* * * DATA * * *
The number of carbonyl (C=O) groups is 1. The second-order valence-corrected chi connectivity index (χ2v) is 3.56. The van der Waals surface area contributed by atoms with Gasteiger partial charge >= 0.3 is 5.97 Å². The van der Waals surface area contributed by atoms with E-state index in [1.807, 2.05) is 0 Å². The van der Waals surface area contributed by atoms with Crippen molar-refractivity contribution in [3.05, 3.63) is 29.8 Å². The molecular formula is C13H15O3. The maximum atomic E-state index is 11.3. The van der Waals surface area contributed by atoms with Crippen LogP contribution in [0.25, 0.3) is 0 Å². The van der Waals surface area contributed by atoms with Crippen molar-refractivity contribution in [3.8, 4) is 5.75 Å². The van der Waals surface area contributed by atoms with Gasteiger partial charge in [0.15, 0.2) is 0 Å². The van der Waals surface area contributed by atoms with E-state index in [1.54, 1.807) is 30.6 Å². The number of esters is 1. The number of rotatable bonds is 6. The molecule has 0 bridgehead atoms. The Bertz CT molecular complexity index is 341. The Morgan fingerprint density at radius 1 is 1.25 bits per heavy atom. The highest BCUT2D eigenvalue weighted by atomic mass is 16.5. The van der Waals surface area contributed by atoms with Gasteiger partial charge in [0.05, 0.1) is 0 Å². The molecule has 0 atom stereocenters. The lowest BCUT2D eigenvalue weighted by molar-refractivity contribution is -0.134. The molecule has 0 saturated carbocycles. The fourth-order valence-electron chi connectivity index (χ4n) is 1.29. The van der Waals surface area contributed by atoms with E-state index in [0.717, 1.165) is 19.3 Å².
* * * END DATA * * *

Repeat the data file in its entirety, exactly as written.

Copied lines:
The number of carbonyl (C=O) groups is 1. The second-order valence-corrected chi connectivity index (χ2v) is 3.56. The van der Waals surface area contributed by atoms with Gasteiger partial charge >= 0.3 is 5.97 Å². The van der Waals surface area contributed by atoms with E-state index in [1.807, 2.05) is 0 Å². The van der Waals surface area contributed by atoms with Crippen molar-refractivity contribution in [3.05, 3.63) is 29.8 Å². The molecular formula is C13H15O3. The maximum atomic E-state index is 11.3. The van der Waals surface area contributed by atoms with Crippen LogP contribution in [0.25, 0.3) is 0 Å². The van der Waals surface area contributed by atoms with Crippen molar-refractivity contribution in [3.8, 4) is 5.75 Å². The van der Waals surface area contributed by atoms with Gasteiger partial charge in [0.15, 0.2) is 0 Å². The van der Waals surface area contributed by atoms with E-state index in [1.54, 1.807) is 30.6 Å². The number of esters is 1. The number of rotatable bonds is 6. The molecule has 0 bridgehead atoms. The Bertz CT molecular complexity index is 341. The Morgan fingerprint density at radius 1 is 1.25 bits per heavy atom. The highest BCUT2D eigenvalue weighted by atomic mass is 16.5. The van der Waals surface area contributed by atoms with Gasteiger partial charge in [0.05, 0.1) is 0 Å². The molecule has 0 atom stereocenters. The lowest BCUT2D eigenvalue weighted by molar-refractivity contribution is -0.134. The molecule has 0 saturated carbocycles. The fourth-order valence-electron chi connectivity index (χ4n) is 1.29. The van der Waals surface area contributed by atoms with E-state index in [0.717, 1.165) is 19.3 Å².